During the rush of a transaction, documents may need to be signed in counterpart. Signing in counterpart means that duplicate contracts or deeds are printed so that there is a separate copy for signing by each party. The opposite situation is where one copy of the contract or deed is printed and signed by all parties to it. If you have numerous parties all in different locations it is a useful tool to allow completion without having to circulate a single copy of a document to all parties to sign. Often, you will see a clause in the agreement permitting the signatories to sign it in counterpart.

If the contract or deed does not contain a “counterparts clause”, can the parties still execute the contract or deed in counterpart?

Generally, yes, but best practice is to have a specific clause.

In short, contracts and deeds can usually be signed in counterpart. The absence of a specific counterpart clause should not affect the validity of a deed where a deed has been executed in counterpart. However, having such a clause can help to prevent another party from claiming that an agreement is not binding. They could claim that they did not know, due to the lack of a counterpart clause, that they were entering into a binding contract by signing an agreement not signed by the other parties.

Therefore, best practice is to either:

  1. have the contract or deed signed by all the relevant parties on one document; or
  2. have the contract or deed signed in counterpart but ensure that a counterparts clause is expressly contained in the contract or deed.

Counterpart clauses are so common they are rarely negotiated.

Can two directors sign in counterpart when both directors’ signatures are required?

There is no clear agreement on this point. Most lawyers will therefore err on the side of caution and say that when two directors (or another combination of two authorised signatories) are signing a document on behalf of a company they must sign the same copy of that document.  The section of the Companies Act that deals with execution refers to execution of a document, singular.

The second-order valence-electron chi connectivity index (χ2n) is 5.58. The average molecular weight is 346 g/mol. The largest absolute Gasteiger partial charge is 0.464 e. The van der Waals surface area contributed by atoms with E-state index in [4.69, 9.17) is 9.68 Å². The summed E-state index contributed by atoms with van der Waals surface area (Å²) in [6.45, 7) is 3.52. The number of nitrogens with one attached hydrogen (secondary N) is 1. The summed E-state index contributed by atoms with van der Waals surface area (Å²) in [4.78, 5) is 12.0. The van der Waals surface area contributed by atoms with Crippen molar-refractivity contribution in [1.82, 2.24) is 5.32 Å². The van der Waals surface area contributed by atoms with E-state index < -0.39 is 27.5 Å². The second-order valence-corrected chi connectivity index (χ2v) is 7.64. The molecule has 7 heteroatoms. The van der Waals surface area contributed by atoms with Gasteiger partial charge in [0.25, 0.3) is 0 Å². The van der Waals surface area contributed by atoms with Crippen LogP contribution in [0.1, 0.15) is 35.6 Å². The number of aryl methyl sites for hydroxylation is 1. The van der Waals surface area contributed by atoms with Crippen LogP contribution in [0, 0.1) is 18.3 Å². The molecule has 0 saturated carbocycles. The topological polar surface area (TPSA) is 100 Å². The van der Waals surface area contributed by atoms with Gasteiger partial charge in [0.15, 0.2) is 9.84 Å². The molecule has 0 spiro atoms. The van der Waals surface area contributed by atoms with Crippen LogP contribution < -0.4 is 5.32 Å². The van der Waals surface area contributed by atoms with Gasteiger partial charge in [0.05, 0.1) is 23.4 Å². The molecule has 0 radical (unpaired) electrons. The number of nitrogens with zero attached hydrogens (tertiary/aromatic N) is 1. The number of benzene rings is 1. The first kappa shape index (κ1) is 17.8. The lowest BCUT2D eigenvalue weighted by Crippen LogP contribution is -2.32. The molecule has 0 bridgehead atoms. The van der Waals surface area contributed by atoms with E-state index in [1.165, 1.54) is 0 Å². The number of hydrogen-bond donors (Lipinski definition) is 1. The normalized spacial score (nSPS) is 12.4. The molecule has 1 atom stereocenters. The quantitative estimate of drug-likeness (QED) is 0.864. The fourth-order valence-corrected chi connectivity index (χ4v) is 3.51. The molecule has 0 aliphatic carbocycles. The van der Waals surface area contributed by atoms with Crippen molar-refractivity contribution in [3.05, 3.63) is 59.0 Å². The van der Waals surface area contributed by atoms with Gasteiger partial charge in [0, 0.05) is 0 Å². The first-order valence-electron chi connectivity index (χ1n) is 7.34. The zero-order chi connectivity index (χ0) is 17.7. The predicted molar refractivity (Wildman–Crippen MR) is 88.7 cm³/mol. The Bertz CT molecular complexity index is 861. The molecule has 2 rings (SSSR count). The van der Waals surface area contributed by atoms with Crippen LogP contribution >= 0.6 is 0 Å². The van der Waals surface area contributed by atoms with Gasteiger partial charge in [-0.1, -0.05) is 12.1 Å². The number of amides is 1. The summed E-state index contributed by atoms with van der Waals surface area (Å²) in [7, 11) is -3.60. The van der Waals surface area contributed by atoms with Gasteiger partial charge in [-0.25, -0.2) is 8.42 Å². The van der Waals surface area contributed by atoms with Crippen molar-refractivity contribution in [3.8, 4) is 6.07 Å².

This is supported by the case law position that a “counterpart” is a separate deed in itself which, when taken together with the principal deed and any other counterparts, forms one deed.  This means that for one document to be a valid counterpart it needs to be executed correctly by the party to it, which arguably would not be the case if the two signatories were to sign separate copies.

Some practitioners are of the opinion that an execution clause requiring signature by two authorised signatories can be signed in counterpart. However, there is a lack of legal authority on this point and this is not the preferred view.

If it is not possible for the two signatories to sign the same copy of a document, for example, where the signatories are based in different locations, it is preferable for the document to be executed by one director in the presence of a witness.

North of the border: Scottish transactions

It is worth noting that, historically, counterpart execution was not generally recognised under Scots law (although it was a point of much lively debate). However, the Legal Writings (Counterparts and Delivery) (Scotland) Act 2015 changed this. Whilst you should always check with Scottish solicitors, the article linked (from the Law Society of Scotland Journal) gives a useful overview of the procedure for counterpart execution in Scotland.[1]

This blog post was written by James Miller, for further information, please contact:

James Miller, solicitor, Banking & Finance 

T: 0121 234 0060

E: James.Miller@gateleyplc.com 

[1] http://www.journalonline.co.uk/Magazine/60-7/1020522.aspx


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This blog is intended only as a synopsis of certain recent developments. If any matter referred to in this blog is sought to be relied upon, further advice should be obtained.